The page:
I can say "Number of orders placed" (I don't know, I'm trying to think of some good examples) or any type of business metric is the term that we've used internally at Hyperic a few times to express what there actually might be going on there. And the same way with notifications. You have custom MBeans and custom components that can send messages about the state of the application that are at a higher level than "This servlet container is angry" - that kind of thing. Usually that won't happen, developers won't get signed up to start building manageability and instrumentation into the app unless a) ops asks for it and b) there is tooling and an infrastructure that actually makes that worthwhile. We've done this actually so many times.
We go talk to customers, I spend a lot of time talking to customers and they say that you get the operations team on one side of the table and the developer team on the other and everybody generally thinks it's the promise on the other side. One way to sort that out – we'll never get to this perfect nirvana of developers and ops really just being 100% comfortable with each other necessarily – is to say "Look, developers you hate it when ops people pull you out of whatever you are doing in your fun feature writing and ask you to debug a production problem on a production application. How about you enable the existing tools that they are using to provide more information about the actual application so they don't have to become domain experts and come back and ask you every time that something else happens." Usually, the reason why that doesn't exist today is because there aren't tools that can do this correctly or nobody's actually got both groups in the same room and said "Here is how we could make everybody happy." Ops people hate having to go to developers and developers hate having ops people come to them.
When we joined up with SpringSource earlier this year, they were an OEM partner of Hyperic that had license to our technology to build both their AMS product and their Tomcat server product, that have been very successful. So there was a lot of familiarity on the SpringSource side about the Hyperic technology stack and actually they built some extremely cool add-on features on top of the Hyperic platform that were specific to these two products that were great.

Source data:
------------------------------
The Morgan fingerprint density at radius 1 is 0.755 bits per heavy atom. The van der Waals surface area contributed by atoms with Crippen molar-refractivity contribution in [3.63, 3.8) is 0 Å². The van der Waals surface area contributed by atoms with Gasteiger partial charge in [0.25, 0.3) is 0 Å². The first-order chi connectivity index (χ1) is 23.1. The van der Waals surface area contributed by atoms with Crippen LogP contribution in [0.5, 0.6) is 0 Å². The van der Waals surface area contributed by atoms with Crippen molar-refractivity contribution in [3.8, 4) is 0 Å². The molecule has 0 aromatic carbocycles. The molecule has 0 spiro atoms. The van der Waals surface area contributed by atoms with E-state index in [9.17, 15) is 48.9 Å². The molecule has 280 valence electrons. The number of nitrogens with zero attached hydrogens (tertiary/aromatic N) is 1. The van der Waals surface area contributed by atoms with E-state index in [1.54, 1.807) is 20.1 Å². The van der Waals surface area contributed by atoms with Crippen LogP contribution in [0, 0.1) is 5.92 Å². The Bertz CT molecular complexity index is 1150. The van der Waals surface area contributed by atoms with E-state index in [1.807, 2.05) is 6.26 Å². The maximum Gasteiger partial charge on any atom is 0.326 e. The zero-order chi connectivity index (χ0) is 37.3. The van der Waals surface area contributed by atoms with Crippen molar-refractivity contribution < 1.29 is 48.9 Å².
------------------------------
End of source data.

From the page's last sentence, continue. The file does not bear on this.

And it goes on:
In the case of Hyperic, the Hyperic product was built before Spring existed, so you could say that we have an architecture and some elements of our product that don't follow some of the things that have really made Spring the powerhouse that it is today in terms of Java development frameworks. We've gotten access into enormous amounts of expertise in new programming models and technologies that we were very interested in getting involved in and that were going to help us chart, and we are actively charting, a path for the evolution of our platform that's going to enable us to do some very cool things.
The other interesting fact is that we selected Groovy as our scripting language of choice for the HQ platform before G.2One was acquired by SpringSource and now we came into SpringSource with a strong amount of Groovy advocacy. We weren't using Grails inside our product for some technical reasons, but we were using Groovy extensively, so that now we were basically at the source. It's really a marriage of expertise from developer frameworks and development tools and languages, and on the other end we're bringing a lot of operational knowledge and, frankly, an application that scales and has some pretty demanding requirements.